Momentum Solar faces a proposed class action that claims the company and its management engaged in systemic racial discrimination against Black workers, fostered a hostile work environment and retaliated against employees who complained.
The lawsuit filed against Pro Custom Solar LLC, which does business as the fast-growing clean energy company Momentum Solar, follows on the heels of at least two previous cases alleging racial discrimination against workers at the defendant’s New York field offices and New Jersey call center. Per the suit, Momentum’s “pervasive and widespread” discriminatory conduct has similarly extended to employees in the company’s New Jersey field installation department, including the five plaintiffs in the case.
According to the suit, Momentum’s Black workers were subjected to “disgusting and racially-hostile conduct,” including the use of racial slurs and references to nooses, at the hands of managers and received significantly lower compensation than the company’s white employees. The lawsuit alleges Momentum has violated both the Civil Rights Act of 1866 and the New Jersey Law Against Discrimination.
The five plaintiffs in the suit, who all worked out of Momentum’s Cherry Hill, New Jersey location, detail experiences that they say evidence the company’s “deeply rooted, systemic” discrimination against Black employees. Among the examples described by the plaintiffs are instances in which Black employees were repeatedly subjected to racial slurs and an incident during which a foreman reportedly instructed workers during a meeting to tie a rope “like a noose.”
The case goes on to claim that Momentum—“in what appears to be shockingly reminiscent of segregation”—divided employees into teams based on their race. Per the suit, the teams were referred to as the “Spanish team,” “white team” and “Black team.” The plaintiffs claim teams with predominantly Black workers were assigned less preferable jobs than teams with predominantly white workers and therefore were less likely to meet performance objectives and earn bonuses. Likewise, the case says, Black employees were often subjected to harsher punishments than white employees who committed the same or worse rule violations.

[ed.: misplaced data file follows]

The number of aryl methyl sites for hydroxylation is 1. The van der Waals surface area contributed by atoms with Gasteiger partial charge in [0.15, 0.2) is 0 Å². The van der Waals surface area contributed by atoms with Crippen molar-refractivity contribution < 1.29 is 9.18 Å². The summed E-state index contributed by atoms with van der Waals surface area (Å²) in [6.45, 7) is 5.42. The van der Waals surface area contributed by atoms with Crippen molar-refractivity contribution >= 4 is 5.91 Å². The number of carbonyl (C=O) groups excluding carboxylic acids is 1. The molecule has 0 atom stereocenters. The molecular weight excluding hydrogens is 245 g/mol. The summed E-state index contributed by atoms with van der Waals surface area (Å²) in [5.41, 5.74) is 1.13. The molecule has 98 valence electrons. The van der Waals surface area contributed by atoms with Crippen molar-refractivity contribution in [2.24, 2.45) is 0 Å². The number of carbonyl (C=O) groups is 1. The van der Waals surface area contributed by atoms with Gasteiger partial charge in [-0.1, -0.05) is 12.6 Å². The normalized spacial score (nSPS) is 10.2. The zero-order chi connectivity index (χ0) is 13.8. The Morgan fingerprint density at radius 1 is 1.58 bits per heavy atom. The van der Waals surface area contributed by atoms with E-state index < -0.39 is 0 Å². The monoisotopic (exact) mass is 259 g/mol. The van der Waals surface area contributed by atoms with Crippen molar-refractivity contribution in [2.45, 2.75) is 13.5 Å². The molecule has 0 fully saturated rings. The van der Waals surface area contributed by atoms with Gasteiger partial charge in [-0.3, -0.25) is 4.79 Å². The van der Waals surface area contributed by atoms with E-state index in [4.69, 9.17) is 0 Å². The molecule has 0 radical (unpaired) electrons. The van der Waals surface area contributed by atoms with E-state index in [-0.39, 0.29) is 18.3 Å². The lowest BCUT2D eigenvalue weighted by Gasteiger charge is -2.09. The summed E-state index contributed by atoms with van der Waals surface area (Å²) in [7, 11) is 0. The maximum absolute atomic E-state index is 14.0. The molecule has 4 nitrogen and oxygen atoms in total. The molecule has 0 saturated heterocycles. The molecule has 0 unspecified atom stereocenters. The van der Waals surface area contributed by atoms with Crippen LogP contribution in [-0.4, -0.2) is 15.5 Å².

The suit further alleges that Momentum intentionally paid white employees higher compensation than equally experienced, qualified and senior Black employees. For example, the plaintiffs claim based on conversations with other workers that white employees received raises that were 300 percent higher than Black employees who were “similarly qualified, experienced, senior and well performing.”
According to the case, Momentum and its managers frequently retaliated against employees who complained about the allegedly discriminatory conduct and have taken no action to address the concerns that have been raised.
The suit claims the accounts described by the plaintiffs are “just some of the discriminatory hostility and mistreatment” faced by Black employees and “not an exhaustive list.” According to the case, the discrimination and hostile work environment continue at Momentum to this day.
The complaint looks to represent all Black field installation development employees, including installers, electricians, roof leads and foremen, who worked for Momentum out of its New Jersey warehouses during the statutory period.
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